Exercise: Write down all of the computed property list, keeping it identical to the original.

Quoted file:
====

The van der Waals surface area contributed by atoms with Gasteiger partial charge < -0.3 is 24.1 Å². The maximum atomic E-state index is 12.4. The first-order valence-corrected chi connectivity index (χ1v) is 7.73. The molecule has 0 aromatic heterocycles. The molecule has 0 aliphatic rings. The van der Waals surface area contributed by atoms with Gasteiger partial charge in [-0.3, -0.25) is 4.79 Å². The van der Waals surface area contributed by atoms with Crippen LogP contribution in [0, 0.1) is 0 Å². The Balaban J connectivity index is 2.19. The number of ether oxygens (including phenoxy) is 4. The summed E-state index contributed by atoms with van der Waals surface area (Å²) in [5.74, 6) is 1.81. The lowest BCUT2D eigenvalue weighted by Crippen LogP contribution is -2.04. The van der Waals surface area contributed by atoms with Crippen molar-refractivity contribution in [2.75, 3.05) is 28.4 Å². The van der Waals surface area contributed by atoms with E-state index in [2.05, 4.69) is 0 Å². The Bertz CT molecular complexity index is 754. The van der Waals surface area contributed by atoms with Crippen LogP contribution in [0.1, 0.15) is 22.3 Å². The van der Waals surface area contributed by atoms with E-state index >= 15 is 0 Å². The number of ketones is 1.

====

The van der Waals surface area contributed by atoms with Gasteiger partial charge < -0.3 is 24.1 Å². The maximum atomic E-state index is 12.4. The first-order valence-corrected chi connectivity index (χ1v) is 7.73. The molecule has 0 aromatic heterocycles. The molecule has 0 aliphatic rings. The van der Waals surface area contributed by atoms with Gasteiger partial charge in [-0.3, -0.25) is 4.79 Å². The van der Waals surface area contributed by atoms with Crippen LogP contribution in [0, 0.1) is 0 Å². The Balaban J connectivity index is 2.19. The number of ether oxygens (including phenoxy) is 4. The summed E-state index contributed by atoms with van der Waals surface area (Å²) in [5.74, 6) is 1.81. The lowest BCUT2D eigenvalue weighted by Crippen LogP contribution is -2.04. The van der Waals surface area contributed by atoms with Crippen molar-refractivity contribution in [2.75, 3.05) is 28.4 Å². The van der Waals surface area contributed by atoms with E-state index in [2.05, 4.69) is 0 Å². The Bertz CT molecular complexity index is 754. The van der Waals surface area contributed by atoms with Crippen LogP contribution in [0.1, 0.15) is 22.3 Å². The van der Waals surface area contributed by atoms with E-state index >= 15 is 0 Å². The number of ketones is 1.